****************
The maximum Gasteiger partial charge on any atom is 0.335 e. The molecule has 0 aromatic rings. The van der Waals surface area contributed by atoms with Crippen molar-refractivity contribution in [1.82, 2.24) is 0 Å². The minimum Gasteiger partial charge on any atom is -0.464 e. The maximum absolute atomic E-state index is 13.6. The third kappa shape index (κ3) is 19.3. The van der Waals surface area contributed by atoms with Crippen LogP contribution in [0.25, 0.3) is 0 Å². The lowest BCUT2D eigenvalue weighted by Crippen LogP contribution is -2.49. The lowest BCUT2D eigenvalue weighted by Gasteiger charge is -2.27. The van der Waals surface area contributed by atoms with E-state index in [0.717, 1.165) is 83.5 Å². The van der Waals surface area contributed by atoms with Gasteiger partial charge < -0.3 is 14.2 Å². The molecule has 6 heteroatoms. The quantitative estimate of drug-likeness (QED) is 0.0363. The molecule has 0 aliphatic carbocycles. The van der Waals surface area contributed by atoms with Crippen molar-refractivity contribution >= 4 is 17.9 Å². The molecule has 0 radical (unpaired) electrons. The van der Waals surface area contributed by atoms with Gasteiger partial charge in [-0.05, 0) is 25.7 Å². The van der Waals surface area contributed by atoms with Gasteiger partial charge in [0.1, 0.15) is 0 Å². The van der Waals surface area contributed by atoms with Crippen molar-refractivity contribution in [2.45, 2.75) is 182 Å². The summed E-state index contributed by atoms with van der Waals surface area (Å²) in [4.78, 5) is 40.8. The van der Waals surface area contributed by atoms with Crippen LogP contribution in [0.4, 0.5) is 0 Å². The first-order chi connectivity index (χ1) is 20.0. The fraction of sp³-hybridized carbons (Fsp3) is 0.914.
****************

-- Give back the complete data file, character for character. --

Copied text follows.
The maximum Gasteiger partial charge on any atom is 0.335 e. The molecule has 0 aromatic rings. The van der Waals surface area contributed by atoms with Crippen molar-refractivity contribution in [1.82, 2.24) is 0 Å². The minimum Gasteiger partial charge on any atom is -0.464 e. The maximum absolute atomic E-state index is 13.6. The third kappa shape index (κ3) is 19.3. The van der Waals surface area contributed by atoms with Crippen LogP contribution in [0.25, 0.3) is 0 Å². The lowest BCUT2D eigenvalue weighted by Crippen LogP contribution is -2.49. The lowest BCUT2D eigenvalue weighted by Gasteiger charge is -2.27. The van der Waals surface area contributed by atoms with E-state index in [0.717, 1.165) is 83.5 Å². The van der Waals surface area contributed by atoms with Gasteiger partial charge < -0.3 is 14.2 Å². The molecule has 6 heteroatoms. The quantitative estimate of drug-likeness (QED) is 0.0363. The molecule has 0 aliphatic carbocycles. The van der Waals surface area contributed by atoms with Crippen molar-refractivity contribution >= 4 is 17.9 Å². The molecule has 0 radical (unpaired) electrons. The van der Waals surface area contributed by atoms with Gasteiger partial charge in [-0.05, 0) is 25.7 Å². The van der Waals surface area contributed by atoms with Gasteiger partial charge in [0.1, 0.15) is 0 Å². The van der Waals surface area contributed by atoms with Crippen molar-refractivity contribution in [2.45, 2.75) is 182 Å². The summed E-state index contributed by atoms with van der Waals surface area (Å²) in [4.78, 5) is 40.8. The van der Waals surface area contributed by atoms with Crippen LogP contribution in [0.4, 0.5) is 0 Å². The first-order chi connectivity index (χ1) is 20.0. The fraction of sp³-hybridized carbons (Fsp3) is 0.914.